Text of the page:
The scallop shell is one of the most iconic symbols of the Camino de Santiago and today it is used, along with the yellow arrow, to guide pilgrims heading to Santiago de Compostela along its many different routes. Painted on trees, sidewalks, tiles, etc… the scallop shell (or ‘vieira’ in Galician and Spanish) will help travellers find their way.
There are many stories, legends and myths trying to explain the ancient link between the scallop shell and the Saint James Way. It is no coincidence that in French the scallop is called Coquille Saint Jacques, while in German scallops are called ‘Jakobsmuscheln’ (James mussels).
The scallop shell is said to be a metaphor, its lines representing the different routes pilgrims travel from all over the world, all walking trails leading to one point: the tomb of Saint James in Santiago de Compostela. However, it is open to interpretation. Which side points to Santiago? In some regions, the scallop’s longest line is considered the one pointing towards Santiago. This is the case in Asturias, for example if you are walking the Original Way or the Northern Way, and some parts of the Portuguese Way.
But don’t let this fact confuse you, take the scallop shell as a symbol of the Camino, reassuring you you are on the right path! The scallops are most of the time placed next to a yellow arrow so always follow the arrows (no confusion here!), as they are the most accurate ‘road signs’ to follow.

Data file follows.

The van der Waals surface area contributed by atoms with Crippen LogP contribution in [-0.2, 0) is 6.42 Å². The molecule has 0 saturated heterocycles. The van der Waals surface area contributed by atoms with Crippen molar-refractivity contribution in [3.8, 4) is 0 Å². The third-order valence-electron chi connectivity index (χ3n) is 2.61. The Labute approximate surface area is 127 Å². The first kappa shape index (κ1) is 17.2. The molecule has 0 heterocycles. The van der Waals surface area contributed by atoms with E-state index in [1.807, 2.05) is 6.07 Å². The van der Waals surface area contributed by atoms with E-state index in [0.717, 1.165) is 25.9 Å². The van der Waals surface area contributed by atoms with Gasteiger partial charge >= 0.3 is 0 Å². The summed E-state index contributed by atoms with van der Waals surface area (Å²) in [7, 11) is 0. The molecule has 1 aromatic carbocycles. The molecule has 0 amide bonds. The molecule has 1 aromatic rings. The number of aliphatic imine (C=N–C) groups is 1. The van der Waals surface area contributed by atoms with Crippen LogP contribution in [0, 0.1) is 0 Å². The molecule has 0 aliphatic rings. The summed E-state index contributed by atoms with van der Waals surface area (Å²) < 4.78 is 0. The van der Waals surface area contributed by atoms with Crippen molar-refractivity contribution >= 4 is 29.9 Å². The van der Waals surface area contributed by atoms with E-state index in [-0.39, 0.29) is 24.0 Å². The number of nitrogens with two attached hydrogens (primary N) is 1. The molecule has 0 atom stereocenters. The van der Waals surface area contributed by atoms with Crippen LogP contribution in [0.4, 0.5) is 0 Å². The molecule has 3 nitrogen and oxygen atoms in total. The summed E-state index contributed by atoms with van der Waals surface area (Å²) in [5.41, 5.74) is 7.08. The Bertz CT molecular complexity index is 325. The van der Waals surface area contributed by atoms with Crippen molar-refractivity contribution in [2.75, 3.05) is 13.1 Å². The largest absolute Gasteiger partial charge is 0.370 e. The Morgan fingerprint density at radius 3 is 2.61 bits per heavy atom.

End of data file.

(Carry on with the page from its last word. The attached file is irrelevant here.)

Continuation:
Medieval pilgrims often wore a scallop shell attached to their cloaks or hats during their journey to Santiago. More than being just a symbol or a pilgrim badge, the scallop shells also had a practical purpose: they were a handy and light replacement for a bowl so the pilgrims could use them to hold their food and drink on their long journey. Pilgrims would also be given food at churches and other establishments, and a scallop shell scoop was the measure for the food they would be donated.
Since the scallop is native to the coast of Galicia, the shell also became a memento, a physical proof of having completed the pilgrimage to Santiago (and quite often walked to or via Fisterra, on the Costa da Morte). The shells could be picked up at the very end of the journey in Fisterra but also became a popular souvenir and source of business for the shops near the Cathedral in Santiago and other establishments along the way.
There are many legends trying to source this old association of Saint James with the scallop shell: one of those legends says the apostle once rescued a knight covered in scallop shells, while a similar version of the same story explains that a knight’s horse fell into the water and emerged covered in scallop shells, while the remains of Saint James were being taken from Jerusalem to Galicia.
There are also many stories about the scallop shell believed to have a much earlier origin, dating to pre-Christian times. It is understood the Camino de Santiago had also become a kind of fertility pilgrimage, taken by couples in need of help to have children. This could be related to the fact that the scallop shell might have been a pagan symbol of fertility, originally.
The shape of the scallop shell also resembles the setting sun, which would have been an important daily event, full of symbolism in pre-Christian societies. It is probably not just a mere coincidence that the Saint James Way is a journey to the West, finishing at the ‘end of the world’ (the name given to Fisterra – Finis Terrae) and the setting sun.
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